There is not a large degree of observational intelligence needed to see that in the modern age, music has become a huge feature of almost everyone’s lives; teenagers especially are rarely to be found without some kind of music playing in their ears.
It is impossible for something to exist so prominently in our society without affecting the lives of those involved or causing some sort of controversy. A noticeable split has come between the genres of music deemed as ‘alternative’ and the pop music which is the most commonly heard type of music today. While this rift does not occur between each individual with a different taste in music, there is undeniable a level of unfair discrimination towards those who listen to rock music and the artists who create it. Before the extremely popular alternative rock band My Chemical Romance broke up in 2013, they were categorised by parents and non-listeners as the most dangerous band in the world. The lyrics in their songs and the band’s general appearance, which in the early years of the band was built mainly from black clothing and make-up, gave people what was believed to be a valid reason to scorn the music and define My Chemical Romance as an occult. One My Chemical Romance song titled ‘SING’ sparked a large amount of controversy when it appeared on an episode of the television programme ‘Glee’ and the band received criticism for promoting propaganda and encouraging the audience to “join us”. Lines from the song such as “cleaned-up corporation progress” were interpreted as attacks on large businesses. Gerard Way, lead singer for My Chemical Romance, said that a more correct word was ‘subversion’ and he claimed to be “shocked that no actual fact-checking was done on the lyrics.”
This was not the first time My Chemical Romance has been largely criticised, however. For example, in 2008 there were newspaper tabloids published which expressed the belief that My Chemical Romance were glamorising death and self-harm with their “emo cult”.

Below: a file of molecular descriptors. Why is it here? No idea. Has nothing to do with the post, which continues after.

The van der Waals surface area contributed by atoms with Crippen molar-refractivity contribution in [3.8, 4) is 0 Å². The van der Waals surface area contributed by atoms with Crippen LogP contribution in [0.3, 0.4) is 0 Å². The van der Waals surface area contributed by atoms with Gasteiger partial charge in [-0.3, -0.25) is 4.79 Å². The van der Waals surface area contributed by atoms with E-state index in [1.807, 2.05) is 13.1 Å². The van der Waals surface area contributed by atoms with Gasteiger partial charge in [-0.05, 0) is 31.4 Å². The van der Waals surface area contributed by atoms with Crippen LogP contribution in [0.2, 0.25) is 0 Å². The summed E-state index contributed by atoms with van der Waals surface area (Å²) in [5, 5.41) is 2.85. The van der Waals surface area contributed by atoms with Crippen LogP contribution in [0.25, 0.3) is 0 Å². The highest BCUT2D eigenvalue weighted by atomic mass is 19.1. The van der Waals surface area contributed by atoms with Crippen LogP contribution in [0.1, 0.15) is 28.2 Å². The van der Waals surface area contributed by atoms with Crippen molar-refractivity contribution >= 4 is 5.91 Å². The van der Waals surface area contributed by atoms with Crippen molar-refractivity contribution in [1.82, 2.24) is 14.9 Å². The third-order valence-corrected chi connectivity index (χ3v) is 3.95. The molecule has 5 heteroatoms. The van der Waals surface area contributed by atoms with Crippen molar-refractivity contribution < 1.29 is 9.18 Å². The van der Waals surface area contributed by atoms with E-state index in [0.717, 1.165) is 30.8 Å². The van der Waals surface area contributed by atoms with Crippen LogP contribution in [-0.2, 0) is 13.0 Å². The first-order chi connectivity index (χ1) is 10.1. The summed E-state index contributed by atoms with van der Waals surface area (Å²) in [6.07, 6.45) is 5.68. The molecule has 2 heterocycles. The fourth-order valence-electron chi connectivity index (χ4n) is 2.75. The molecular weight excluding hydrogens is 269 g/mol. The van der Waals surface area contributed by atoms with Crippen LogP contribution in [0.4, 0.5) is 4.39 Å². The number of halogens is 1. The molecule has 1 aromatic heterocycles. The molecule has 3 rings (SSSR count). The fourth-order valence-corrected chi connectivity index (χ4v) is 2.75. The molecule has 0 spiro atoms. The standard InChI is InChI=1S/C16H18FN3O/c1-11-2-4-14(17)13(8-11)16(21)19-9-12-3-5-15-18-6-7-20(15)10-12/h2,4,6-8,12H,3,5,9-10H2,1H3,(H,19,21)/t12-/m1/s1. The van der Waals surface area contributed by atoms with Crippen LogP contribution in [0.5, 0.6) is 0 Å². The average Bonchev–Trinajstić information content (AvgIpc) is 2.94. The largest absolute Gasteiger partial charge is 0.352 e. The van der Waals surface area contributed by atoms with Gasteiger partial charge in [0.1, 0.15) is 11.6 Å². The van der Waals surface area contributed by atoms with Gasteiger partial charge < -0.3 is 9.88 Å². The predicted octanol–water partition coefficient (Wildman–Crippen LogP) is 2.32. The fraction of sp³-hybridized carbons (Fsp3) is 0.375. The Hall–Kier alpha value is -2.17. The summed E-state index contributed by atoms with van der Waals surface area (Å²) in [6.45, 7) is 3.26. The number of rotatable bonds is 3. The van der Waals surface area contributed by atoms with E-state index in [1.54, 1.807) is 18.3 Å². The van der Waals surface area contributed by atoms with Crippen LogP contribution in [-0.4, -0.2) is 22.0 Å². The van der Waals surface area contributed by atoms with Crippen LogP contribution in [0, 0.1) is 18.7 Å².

Despite these gruesome accusations the whole band has always been open in their comments about the ideas they truly represent. Gerard Way made a statement in an interview during the band’s promotion of their ‘Welcome to the Black Parade’ album saying that the band wants to “Let these kids know that they’re not alone and they’re not that messed up and they can do whatever they want.”, a concept much more positive yet also dramatically overlooked by those who dislike the band.
Other bands face similar prejudice and still are struggling to overcome it. Hollywood rock band Black Veil Brides have had abuse launched at them from hecklers in the audience from the earliest days of their creation. After the release of their second studio album ‘Set the World on Fire’ the band toured at Download Festival, where lead singer Andy Biersack challenged those taunting him from the crowd. When interviewed backstage after the incident, Biersack said it mattered for the band “to show our fans how important it is that they stand-up for themselves and that they feel confident in themselves.”
Yet after every encouraging statement, Black Veil Brides have not overcome the barrier of haters who are rigid in their belief that the band stands for something evil rather than promoting contentment with individuality.
Year nine student Georgia, who is a fan of Black Veil Brides, admitted that “A lot of people assume that because of the music I favour something has gone wrong with my life. Even if they don’t blatantly say it, they suddenly become interested in my home life and try to figure out what’s ‘gone wrong’.”